A call for a more comprehensive shakeup.
The value of the ‘Fairer Funding Report’ lies in its ability to generate debate. It has succeeded on that front. But its proposals are dangerous. Everything in the economy is interconnected and it adjusts in response to the various pulls and pushes that government might exert. Government should not have thrown money at universities via student fees and loans in an unplanned way without a cap on numbers. Equally risky is sending the same amount as loans to universities directly to feed a graduate market. The likely outcome is a sudden contraction in university provision that is also unplanned.
University income and planning are very varied and complex as illustrated below in the earlier TEFS Blog ‘Follow the money’. The solution to ensuring stability and funding security in the long run is not simple. Anyone inside a university will concur and it would be foolhardy for an individual to try to unravel it alone. Many different skills and experts will be needed to mend the damage done.
There is now an urgent need for a comprehensive review of all aspects of university finance and how it interacts with the wider UK and global economy. Student fees are simply a part of this wider remit. Tinkering with them in isolation is not sensible at this stage.
Earlier Blog from Friday 23rd November 2018.
A report from the Higher Education Policy Institute (HEPI) this week ,‘Where do student fees really go? Following the pound’, considered how much information our universities should divulge to students about where their fee money goes. It was certainly illuminating but raised some concerns that I suspect many universities will resist. The headline from the BBC was “Half of university tuition fees spent on teaching”. This coincided with House of Commons Committee of Public Accounts report on the ‘Sale of student loans’ that bemoaned the lack of transparency there also. Simply put, there are many commercial interests keen to acquire the loan book at a cut price but these were not identified because “it is very commercially sensitive information”. It will be interesting to see who will profit in the end.
Shining a light into the cave.
The HEPI report was authored by its director Nick Hillman with help from a former Student Union CEO and two summer internship students from Oxford University. It appears to arise from some frustration regarding the recalcitrance of universities in yielding to requests about where the money goes. The forward notes that:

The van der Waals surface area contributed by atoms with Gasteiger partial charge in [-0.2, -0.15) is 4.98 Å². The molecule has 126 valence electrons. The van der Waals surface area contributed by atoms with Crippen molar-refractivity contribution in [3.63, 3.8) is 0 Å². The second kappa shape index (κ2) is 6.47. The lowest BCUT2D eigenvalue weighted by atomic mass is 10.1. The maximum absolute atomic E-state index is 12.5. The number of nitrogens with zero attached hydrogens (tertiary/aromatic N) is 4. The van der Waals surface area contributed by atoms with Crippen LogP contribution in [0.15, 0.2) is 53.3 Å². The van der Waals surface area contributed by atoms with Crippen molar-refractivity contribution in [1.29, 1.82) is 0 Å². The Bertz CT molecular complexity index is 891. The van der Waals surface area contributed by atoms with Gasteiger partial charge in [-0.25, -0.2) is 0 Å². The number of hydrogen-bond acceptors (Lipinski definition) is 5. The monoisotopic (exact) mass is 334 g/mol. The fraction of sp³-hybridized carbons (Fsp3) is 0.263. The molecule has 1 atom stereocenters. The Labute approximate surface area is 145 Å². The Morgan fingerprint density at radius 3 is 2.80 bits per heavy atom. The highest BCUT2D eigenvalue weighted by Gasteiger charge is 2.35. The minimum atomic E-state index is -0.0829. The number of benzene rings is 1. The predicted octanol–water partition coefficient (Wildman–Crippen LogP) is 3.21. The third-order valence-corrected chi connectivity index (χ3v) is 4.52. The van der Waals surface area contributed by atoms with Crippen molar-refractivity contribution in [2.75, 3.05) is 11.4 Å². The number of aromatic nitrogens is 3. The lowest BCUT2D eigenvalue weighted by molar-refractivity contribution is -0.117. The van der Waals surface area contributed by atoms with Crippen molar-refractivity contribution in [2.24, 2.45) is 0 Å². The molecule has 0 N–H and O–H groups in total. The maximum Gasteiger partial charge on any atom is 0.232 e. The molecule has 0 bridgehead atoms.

“When arguing for more transparency on the uses of student fees in front of university finance directors and other staff, I have often met two unsatisfactory and contradictory responses”.
The main responses cited are somewhat puny; that the financial details are already published and that it is too ‘complicated’ anyway.
From my perspective, as a former senior-level ‘insider’ in a Russell Group university, I can concur that this frustration from HEPI is entirely justified. The stock response of some universities that they already publish accounts has been around as long as the ‘ivory towers’ have existed. The HEPI report has shone a light onto the back wall of a dark cavern. However, it has yet to explore the darker recesses of the whole university financial ‘cave system’.
The report will come as no surprise to those working in universities, but the public might find it puzzling. It is entirely necessary to cover ‘overheads’ on top of paying lecturers. This happens whenever anyone is employed as a researcher on a contract and is the equivalent of a shopkeeper paying council tax and passing the costs onto the customer. One recommendation from HEPI is that universities might refer to ‘student fees’ rather than ‘tuition fees’. This is indeed a sensible suggestion. But more important would be imposing a clear definition of what these terms mean. Many institutions might be alarmed by another recommendation that “Where feasible, financial reporting requirements for institutions should be harmonised with the sort of financial information that is of value to students and prospective students.” This move would be essential if students are to gain any insight into the costs of their preferred choices. It would also change priorities and behaviours of what are likely to be very reluctant universities.
The teaching and research costs are combined.
Again, it comes as no surprise that many universities consolidate staff costs as combined teaching and research. This is a particularly dark cavern in the cave system. But approached carefully, it can be explored. Although the majority of students are seeking more information, it might well be the case that they will accept that their lecturers are paid to do both research and teaching. This would seem a sensible expectation. A student aspiring to do well might expect to be taught by those who are leading in their research field. However, a problem arises when they fail to see very much of the professors that lead the research. In science areas, it is common to find that some are highly paid but not contracted to teach. Their main role is to acquire as much money in grants and produce output for the Research Excellence Framework or REF. Indeed, this is the quickest route to promotion with teaching sometimes trivialised in the process. Meanwhile many institutions are hiring less experienced staff to do most of the teaching on short-term contracts. Thus, it might be reasonable to assume that the actual cost of tuition is very much lower than reported.